Research ArticleAPPLIED ECOLOGY

Identifying global centers of unsustainable commercial harvesting of species

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Science Advances  03 Apr 2019:
Vol. 5, no. 4, eaau2879
DOI: 10.1126/sciadv.aau2879
  • Fig. 1 Vulnerability of global conservation priority areas to unsustainable commercial harvesting.

    Different colors correspond to high (red, 33% upper tertile), medium (green, 33% medium tertile), and low (blue, 33% lower tertile) intensity of unsustainable commercial harvesting. Different hues correspond to different priorities for the conservation of species threatened by unsustainable commercial harvesting (top 5, 10, and 20% of the landscape or seascape).

  • Fig. 2 Species representation in global conservation priority areas under high intensity of unsustainable commercial harvesting.

    Box-and-whisker plots show representation of species threatened by unsustainable harvesting and are grouped by (A) IUCN Red List category and (B) taxonomic group. NT, Near Threatened; VU, Vulnerable; EN, Endangered; CE, Critically Endangered. In (B), from left, the images are for amphibians, birds, cartilaginous fishes (sharks and rays), mammals, bony fishes, invertebrates, plants, and reptiles. Colors for each taxonomic group match those in fig. S1, where the number of species for each taxonomic group is also reported.

  • Fig. 3 Average representation for 4543 species threatened by unsustainable commercial harvesting at each percentage of the seascape and landscape.

    Curves quantify the proportion of the species’ ranges represented at each percentage of the seascape (A) and landscape (B) under different scenarios. “Baseline” curves show representation when only species range maps were included in the analysis. “Lower pressure” is for the scenario in which maps of accessibility and fisheries catch were additionally included in the analysis as cost layers to implement avoidance of areas with high-threat intensity. “More stable” curves are for analysis in which the Fragile State Index was included as a cost layer to implement avoidance of areas where the rule of law is lowest. The red dashed vertical line shows species representation at the top 20% ranked areas. Yellow and orange dashed lines show the percentage of landscape and seascape needed to achieve same species representation as in the baseline scenario under the lower pressure and more stable scenarios, respectively. Black numbers report the percentage of landscape and seascape needed to achieve such representation. Red, yellow, and orange numbers show mean species representation within the top 20% ranking areas under the baseline, lower pressure, and more stable scenarios, respectively.

Supplementary Materials

  • Supplementary material for this article is available at http://advances.sciencemag.org/cgi/content/full/5/4/eaau2879/DC1

    Fig. S1. Flowchart of the analysis.

    Fig. S2. Pie chart showing the number of species per taxonomic group included in the analysis.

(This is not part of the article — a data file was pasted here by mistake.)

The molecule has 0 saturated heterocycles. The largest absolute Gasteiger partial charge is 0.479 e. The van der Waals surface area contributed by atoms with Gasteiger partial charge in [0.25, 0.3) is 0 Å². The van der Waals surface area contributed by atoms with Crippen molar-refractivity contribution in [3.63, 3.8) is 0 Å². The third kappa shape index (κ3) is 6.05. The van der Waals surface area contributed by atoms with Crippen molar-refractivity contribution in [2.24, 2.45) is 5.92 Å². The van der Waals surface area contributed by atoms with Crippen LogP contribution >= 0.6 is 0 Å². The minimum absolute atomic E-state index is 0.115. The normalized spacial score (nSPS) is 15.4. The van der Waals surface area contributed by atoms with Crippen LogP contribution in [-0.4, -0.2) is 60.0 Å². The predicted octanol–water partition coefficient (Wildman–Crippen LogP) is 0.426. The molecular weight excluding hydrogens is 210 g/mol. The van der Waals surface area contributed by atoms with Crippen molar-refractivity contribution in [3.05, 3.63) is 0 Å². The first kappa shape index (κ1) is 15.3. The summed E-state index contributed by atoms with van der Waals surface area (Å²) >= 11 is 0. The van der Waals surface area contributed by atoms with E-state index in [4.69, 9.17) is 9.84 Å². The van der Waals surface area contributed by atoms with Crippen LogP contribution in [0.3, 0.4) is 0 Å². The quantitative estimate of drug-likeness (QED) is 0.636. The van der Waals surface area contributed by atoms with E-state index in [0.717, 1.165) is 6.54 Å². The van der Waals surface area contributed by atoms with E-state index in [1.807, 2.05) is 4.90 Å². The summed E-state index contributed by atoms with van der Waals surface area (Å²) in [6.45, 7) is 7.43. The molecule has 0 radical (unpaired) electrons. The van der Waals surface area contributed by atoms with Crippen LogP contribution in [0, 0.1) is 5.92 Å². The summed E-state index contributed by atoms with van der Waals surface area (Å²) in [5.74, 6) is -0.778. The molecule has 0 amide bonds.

Fig. S3. Percentage of each continent and sea in global conservation priority areas under high intensity of unsustainable commercial harvesting.

    Fig. S4. Global conservation priority areas (for taxonomic groups) under high intensity of unsustainable commercial harvesting.

    Fig. S5. Vulnerability of global priority areas for the conservation of species threatened by each type of unsustainable harvesting.

    Fig. S6. Robustness of identified global priority areas for the conservation of species threatened by unsustainable commercial harvesting to spatial resolutions.

    Fig. S7. Histogram of range sizes of species included in the analysis, with a bin size of 10,000 km2.

    Fig. S8. Protected areas found in global conservation priority areas under high intensity of unsustainable commercial harvesting.

    Table S1. Percentage area overlap between global priority areas for the conservation of species threatened by each type of unsustainable harvesting.

    Table S2. Species representation in global conservation priority areas under low, medium, and high intensity of unsustainable commercial harvesting.

  • Supplementary Materials

    This PDF file includes:

    • Fig. S1. Flowchart of the analysis.
    • Fig. S2. Pie chart showing the number of species per taxonomic group included in the analysis.
    • Fig. S3. Percentage of each continent and sea in global conservation priority areas under high intensity of unsustainable commercial harvesting.
    • Fig. S4. Global conservation priority areas (for taxonomic groups) under high intensity of unsustainable commercial harvesting.
    • Fig. S5. Vulnerability of global priority areas for the conservation of species threatened by each type of unsustainable harvesting.
    • Fig. S6. Robustness of identified global priority areas for the conservation of species threatened by unsustainable commercial harvesting to spatial resolutions.
    • Fig. S7. Histogram of range sizes of species included in the analysis, with a bin size of 10,000 km2.
    • Fig. S8. Protected areas found in global conservation priority areas under high intensity of unsustainable commercial harvesting.
    • Table S1. Percentage area overlap between global priority areas for the conservation of species threatened by each type of unsustainable harvesting.
    • Table S2. Species representation in global conservation priority areas under low, medium, and high intensity of unsustainable commercial harvesting.

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